The Age Discrimination in Employment Act of 1967 (ADEA) protects individuals who are 40 years of age or older from employment discrimination based on age. The ADEA’s protections apply to both employees and job applicants. Under the ADEA, it is unlawful to discriminate against a person because of his/her age with respect to any term, condition, or privilege of employment, including hiring, firing, promotion, layoff, compensation, benefits, job assignments, and training. The ADEA permits employers to favor older workers based on age even when doing so adversely affects a younger worker who is 40 or older.
It is an unlawful employment practice for a covered employer "...to fail or refuse to hire or to discharge any individual or otherwise to discriminate against any individual with respect to his compensation, terms, conditions or privileges of employment, because of such individual's age." 29 U.S.C.
If your employer decides to terminate your job, you may be given a severance agreement that requires you to waive your right to sue for wrongful termination based on age, race, sex, disability, and other types of discrimination. Although most signed waivers are enforceable if they meet certain contract principles and statutory requirements, an employer cannot lawfully limit your right to testify, assist, or participate in an investigation, hearing, or proceeding conducted by the EEOC or prevent you from filing a charge of discrimination with the agency. An employer also cannot lawfully require you to return the money or benefits it gave you in exchange for waving your rights if you do file a charge. While this document is not intended to cover all of the issues that arise when your employer informs you that you are being terminated or laid off, the following checklist may help you decide whether or not to sign a waiver.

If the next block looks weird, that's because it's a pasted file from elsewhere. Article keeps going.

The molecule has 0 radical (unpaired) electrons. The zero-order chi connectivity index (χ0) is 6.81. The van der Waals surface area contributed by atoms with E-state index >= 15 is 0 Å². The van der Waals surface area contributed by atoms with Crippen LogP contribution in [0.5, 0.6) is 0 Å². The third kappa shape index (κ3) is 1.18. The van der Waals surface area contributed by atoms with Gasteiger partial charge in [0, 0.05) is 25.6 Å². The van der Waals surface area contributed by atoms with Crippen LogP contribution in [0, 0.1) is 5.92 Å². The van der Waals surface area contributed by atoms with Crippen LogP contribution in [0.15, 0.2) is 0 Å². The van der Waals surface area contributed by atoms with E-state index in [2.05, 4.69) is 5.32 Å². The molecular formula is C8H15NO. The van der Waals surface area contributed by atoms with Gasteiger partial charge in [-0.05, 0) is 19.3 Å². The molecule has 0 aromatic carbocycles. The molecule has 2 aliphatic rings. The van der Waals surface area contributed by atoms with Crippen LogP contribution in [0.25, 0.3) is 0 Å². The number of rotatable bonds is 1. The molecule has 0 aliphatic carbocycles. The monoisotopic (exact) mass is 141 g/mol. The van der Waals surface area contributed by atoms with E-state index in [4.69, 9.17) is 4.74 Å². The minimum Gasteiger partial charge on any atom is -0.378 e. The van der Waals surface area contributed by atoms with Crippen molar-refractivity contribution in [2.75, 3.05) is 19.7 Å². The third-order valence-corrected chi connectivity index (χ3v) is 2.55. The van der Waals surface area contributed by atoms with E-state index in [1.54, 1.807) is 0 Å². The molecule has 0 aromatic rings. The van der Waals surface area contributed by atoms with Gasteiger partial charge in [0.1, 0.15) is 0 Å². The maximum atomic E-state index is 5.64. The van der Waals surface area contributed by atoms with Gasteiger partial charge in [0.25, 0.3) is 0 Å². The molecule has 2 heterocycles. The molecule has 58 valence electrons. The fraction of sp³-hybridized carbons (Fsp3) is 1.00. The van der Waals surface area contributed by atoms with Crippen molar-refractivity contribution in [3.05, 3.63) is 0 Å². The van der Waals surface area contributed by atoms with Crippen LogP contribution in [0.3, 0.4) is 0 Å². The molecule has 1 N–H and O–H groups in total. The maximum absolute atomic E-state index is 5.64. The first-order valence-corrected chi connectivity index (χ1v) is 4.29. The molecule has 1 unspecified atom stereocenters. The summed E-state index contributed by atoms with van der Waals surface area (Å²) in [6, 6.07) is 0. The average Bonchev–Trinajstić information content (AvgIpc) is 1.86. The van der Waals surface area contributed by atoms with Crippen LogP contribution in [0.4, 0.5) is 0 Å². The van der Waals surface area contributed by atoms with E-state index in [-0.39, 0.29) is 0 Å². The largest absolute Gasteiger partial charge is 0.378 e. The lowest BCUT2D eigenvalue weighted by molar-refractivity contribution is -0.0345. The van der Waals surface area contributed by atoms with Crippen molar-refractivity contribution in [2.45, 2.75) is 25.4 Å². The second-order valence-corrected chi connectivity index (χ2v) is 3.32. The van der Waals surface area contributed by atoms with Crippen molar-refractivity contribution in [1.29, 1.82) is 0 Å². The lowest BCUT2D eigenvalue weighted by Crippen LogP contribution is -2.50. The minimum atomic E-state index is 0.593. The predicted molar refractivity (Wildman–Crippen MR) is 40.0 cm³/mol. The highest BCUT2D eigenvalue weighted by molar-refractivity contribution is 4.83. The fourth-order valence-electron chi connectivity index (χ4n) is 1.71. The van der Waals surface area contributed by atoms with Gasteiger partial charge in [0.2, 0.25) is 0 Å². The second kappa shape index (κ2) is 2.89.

Example 12: A company eliminated almost all of its direct sales positions and offered terminated employees six months of severance benefits in exchange for signing a waiver. In response to the employees’ suit alleging age discrimination, the company indicated that it was suspending any further severance payments and was discontinuing other benefits provided under the waiver agreement. A court held that the company could not cut off severance payments or demand repayment of benefits because the employees filed suit challenging the validity of the waiver.